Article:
Sparks fly over Philippine nuclear plant
The Philippines' first nuclear power plant has turned into the government's biggest ''white elephant.'' The plant, scheduled to begin operating early next year, is meeting with stiff opposition from various citizens groups which claim the plant does not meet safety standards. But the government says it has spent $100 million in safety devices in the last few months.
The local government agency in charge of granting the plant a license to operate, the Philippine Atomic Energy Commission (PAEC), seems to be waiting until the raging controversy over the plant's safety simmers down before finally giving the green light.
Manuel Eugenio, PAEC chairman, said in an interview that they are still ''threshing out problems . . . closing the gap,'' while critics are waiting impatiently for the agency's verdict and demanding a public hearing.
PAEC is expected to come up with a formal safety evaluation report after which it will conduct public hearings and then issue the permit. Dr. Eugenio refused to give a timetable, saying, ''I do not wish to tie the hands of PAEC.''
But lawyer Joker Arroyo, who works closely with opposition leader Lorenzo Tanada in his antinuclear crusade, says the reason PAEC is taking so long to finalize its safety report is its lack of experience and qualified manpower. The plant is the Philippines' first nuclear unit.
Construction of the plant at Morong, in Bataan Province, started in 1977. It was suspended by President Ferdinand Marcos in 1979 after the near meltdown at the Three Mile Island nuclear power station in Harrisburg, Pa., but construction was later resumed and the Bataan plant is now ready for test runs.
The plant initially cost $900 million but ballooned to $2.2 billion - much of which came from foreign loans.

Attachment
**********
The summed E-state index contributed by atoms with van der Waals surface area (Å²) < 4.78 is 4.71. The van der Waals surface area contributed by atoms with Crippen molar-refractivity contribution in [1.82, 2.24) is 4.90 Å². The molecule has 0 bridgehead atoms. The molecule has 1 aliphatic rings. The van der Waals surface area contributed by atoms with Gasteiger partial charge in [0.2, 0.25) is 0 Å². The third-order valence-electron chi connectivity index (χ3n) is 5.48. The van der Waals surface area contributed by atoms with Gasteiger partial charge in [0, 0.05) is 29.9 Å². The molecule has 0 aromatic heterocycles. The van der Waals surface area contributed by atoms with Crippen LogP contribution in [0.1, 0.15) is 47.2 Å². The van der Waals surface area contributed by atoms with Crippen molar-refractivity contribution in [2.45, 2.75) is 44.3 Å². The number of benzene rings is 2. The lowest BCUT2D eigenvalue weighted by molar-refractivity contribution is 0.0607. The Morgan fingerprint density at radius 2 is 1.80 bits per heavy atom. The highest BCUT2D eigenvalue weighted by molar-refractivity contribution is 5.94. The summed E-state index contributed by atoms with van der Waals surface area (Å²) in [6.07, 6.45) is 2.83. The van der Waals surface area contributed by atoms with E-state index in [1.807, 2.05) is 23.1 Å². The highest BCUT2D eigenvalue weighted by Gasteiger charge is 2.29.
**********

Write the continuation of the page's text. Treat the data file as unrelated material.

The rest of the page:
Early October, the United Nations International Atomic Energy Agency (IAEA), which is responsible for checking the safety of nuclear power reactors around the world, gave the Philippine plant a qualified bill of health.
The IAEA report identified ''work that still needed attention'' before loading uranium into the reactor, including: programs to train people in the nuclear power department and to raise the quality level in construction and startup; a comprehensive radiation protection program; and full equipment of emergency response facilities.
As early as 1979, when Marcos established a commission to review the project after Three Mile Island, basic defects were noted.
The commission reported, after its investigation, that the plant is an old design and is plagued by ''unresolved safety issues.'' It called it a ''potential hazard to the health and safety of the public.''
The commission recommended additional safeguards such as adequate emergency core cooling systems for nuclear reactors and a nuclear waste disposal site.
It urged the National Power Corp., the plant operator, to renegotiate its contract with Westinghouse, which supplied the equipment. The provisions in the new contract fell short of the commission's recommendations.
Robert Pollard of the Washington-based Union of Concerned Scientists concluded after visiting the Bataan plant that it could not be licensed in the United States. He said that of the new safety requirements imposed on Westinghouse's US plants after Three Mile Island, less than half were included in the new Bataan contract. Dr. Pollard wrote Marcos in September that ''design defects and omissions render the plant too dangerous to begin operation.''
Energy Minister Geronimo Velasco told parliament a month ago that $100 million has already been spent to install additional safety devices.